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Political Crime and the Mobility of Ideas in the Eastern Anatolian Cities During the Late Ottoman Empire (1878-1908)
This paper aims at discussing the definitions of political crime by Ottoman Government during the 1890s. It investigates the increased surveillance of urban Armenian populations in eastern Anatolia and how house searches were used to uncover evidence of “political crimes” linked to “Armenian Question”. The case of a school-teacher Sosy Hamparsomian (later Gabrielian) will be analyzed to explore the practices of the Ottoman Panel Code in relation to the political crimes in the article 54. This paper aims to examine the Ottoman legal system and policing technics with a critical security approach. Through the case of Sosy Hamparsomian this paper analyses threat perceptions, actors, norms, and the state’s approach towards the mobility of ideas in urban spheres. During the last two decades, a new discussion on transnational security regimes has emerged through the history of anarchism, police cooperation, extradition treaties, etc. However, this literature mostly focused on the European sphere. This paper aims at widening the discussion on these issues with putting Ottoman Empire in the center of this discussion.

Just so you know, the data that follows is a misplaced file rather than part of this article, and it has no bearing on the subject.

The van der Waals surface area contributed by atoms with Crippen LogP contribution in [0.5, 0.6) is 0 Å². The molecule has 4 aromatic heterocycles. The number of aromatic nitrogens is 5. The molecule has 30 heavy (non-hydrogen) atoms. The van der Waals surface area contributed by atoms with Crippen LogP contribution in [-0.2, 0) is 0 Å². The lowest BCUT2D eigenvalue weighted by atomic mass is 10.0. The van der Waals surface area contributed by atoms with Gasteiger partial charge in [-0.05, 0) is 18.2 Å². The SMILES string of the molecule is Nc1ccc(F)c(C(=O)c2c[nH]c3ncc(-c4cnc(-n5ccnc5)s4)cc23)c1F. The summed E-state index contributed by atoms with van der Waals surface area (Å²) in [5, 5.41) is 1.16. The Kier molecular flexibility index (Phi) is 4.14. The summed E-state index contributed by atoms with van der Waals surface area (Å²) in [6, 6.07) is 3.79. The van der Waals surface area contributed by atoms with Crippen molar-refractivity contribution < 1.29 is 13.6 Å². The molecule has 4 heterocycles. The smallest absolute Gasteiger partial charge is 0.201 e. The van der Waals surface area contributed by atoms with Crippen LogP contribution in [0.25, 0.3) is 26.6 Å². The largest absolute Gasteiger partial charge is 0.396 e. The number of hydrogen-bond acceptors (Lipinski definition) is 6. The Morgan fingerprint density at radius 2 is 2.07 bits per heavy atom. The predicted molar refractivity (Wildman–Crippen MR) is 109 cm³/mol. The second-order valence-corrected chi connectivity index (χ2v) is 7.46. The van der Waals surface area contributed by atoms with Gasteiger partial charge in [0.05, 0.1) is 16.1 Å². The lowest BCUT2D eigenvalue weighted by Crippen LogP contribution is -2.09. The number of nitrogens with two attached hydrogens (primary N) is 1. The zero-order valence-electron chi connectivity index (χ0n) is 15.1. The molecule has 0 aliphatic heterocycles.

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Ottoman Empire
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